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Honestly, I just can't read this anymore. There were two stories left, but I had to put it down. Individually, the stories in this volume are highly creative, heartbreaking and imaginative, but taken as a volume, the sheer similarities between all of the tales made me want to pull my hair out. Russell is obviously very talented, but I'd love to read something that isn't told from an overly precocious child's point of view, that doesn't end in medias res, and that doesn't involve strangely allegorical elements.
Whimsical, innovative, these magical-florida short stories capture that dreamy-woozy creepy gator feel of a floridian night. 'Florid' is an appropriate description: some of these stories felt overstuffed, with too many ten dollar words to slog through. Although her ambition is obvious, sometimes it got in the way of the story. That SAID, the last story (aka the title track) was darn near perfect. Too specific to be an allegory, it showed rather than told the ways in which we all end up becoming tamed.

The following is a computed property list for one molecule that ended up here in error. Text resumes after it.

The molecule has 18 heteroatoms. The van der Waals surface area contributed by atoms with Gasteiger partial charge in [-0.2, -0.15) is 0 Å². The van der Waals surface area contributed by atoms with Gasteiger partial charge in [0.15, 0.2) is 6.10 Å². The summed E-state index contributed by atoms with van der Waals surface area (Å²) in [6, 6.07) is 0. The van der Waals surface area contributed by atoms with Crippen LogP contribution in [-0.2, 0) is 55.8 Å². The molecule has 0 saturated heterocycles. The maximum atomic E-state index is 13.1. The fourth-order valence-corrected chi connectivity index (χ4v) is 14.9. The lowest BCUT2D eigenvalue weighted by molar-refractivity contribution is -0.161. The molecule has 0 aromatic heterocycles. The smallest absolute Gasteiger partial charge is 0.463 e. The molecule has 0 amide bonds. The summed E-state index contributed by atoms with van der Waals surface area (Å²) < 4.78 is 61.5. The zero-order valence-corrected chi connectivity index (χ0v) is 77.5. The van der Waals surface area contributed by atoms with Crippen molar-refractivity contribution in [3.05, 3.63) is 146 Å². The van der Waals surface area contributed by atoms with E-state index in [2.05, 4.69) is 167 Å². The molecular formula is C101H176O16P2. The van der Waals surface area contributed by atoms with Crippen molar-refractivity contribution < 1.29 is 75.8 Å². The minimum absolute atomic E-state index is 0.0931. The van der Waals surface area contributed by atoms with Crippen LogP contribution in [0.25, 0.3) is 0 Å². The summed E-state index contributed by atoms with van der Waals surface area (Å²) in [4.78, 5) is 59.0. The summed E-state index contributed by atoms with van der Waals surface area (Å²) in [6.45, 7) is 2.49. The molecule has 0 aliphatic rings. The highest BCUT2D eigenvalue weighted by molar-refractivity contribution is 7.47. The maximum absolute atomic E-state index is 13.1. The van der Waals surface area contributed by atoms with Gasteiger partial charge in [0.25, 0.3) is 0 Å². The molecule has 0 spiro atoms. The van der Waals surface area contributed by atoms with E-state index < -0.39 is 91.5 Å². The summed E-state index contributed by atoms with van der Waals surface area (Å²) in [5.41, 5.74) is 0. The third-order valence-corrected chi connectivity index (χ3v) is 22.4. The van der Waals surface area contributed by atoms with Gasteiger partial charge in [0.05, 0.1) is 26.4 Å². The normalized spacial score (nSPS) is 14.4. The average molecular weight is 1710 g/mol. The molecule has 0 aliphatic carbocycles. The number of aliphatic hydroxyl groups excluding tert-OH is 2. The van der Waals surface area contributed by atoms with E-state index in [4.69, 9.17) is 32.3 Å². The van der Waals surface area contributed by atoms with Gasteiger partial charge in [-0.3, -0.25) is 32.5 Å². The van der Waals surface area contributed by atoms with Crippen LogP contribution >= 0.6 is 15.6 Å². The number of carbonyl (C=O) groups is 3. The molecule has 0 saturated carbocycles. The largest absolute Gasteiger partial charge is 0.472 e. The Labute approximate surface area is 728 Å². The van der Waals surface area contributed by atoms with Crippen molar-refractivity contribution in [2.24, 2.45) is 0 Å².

I'm about half-way through this collection of stories and so far they are hilarious. As offbeat as the title suggests, but very funny.(added after finishing the book): Well, oddly enough, offbeat kind of wears thin after a while. So that, in the end, I give this collection only 3 stars. The cumulative effect of reading all these stories in a single week is a bit like being trapped in the funhouse - you emerge slightly dazed, and relieved to be back in normal territory. Although these stories were fun to read, none of them is likely to leave a lasting impression.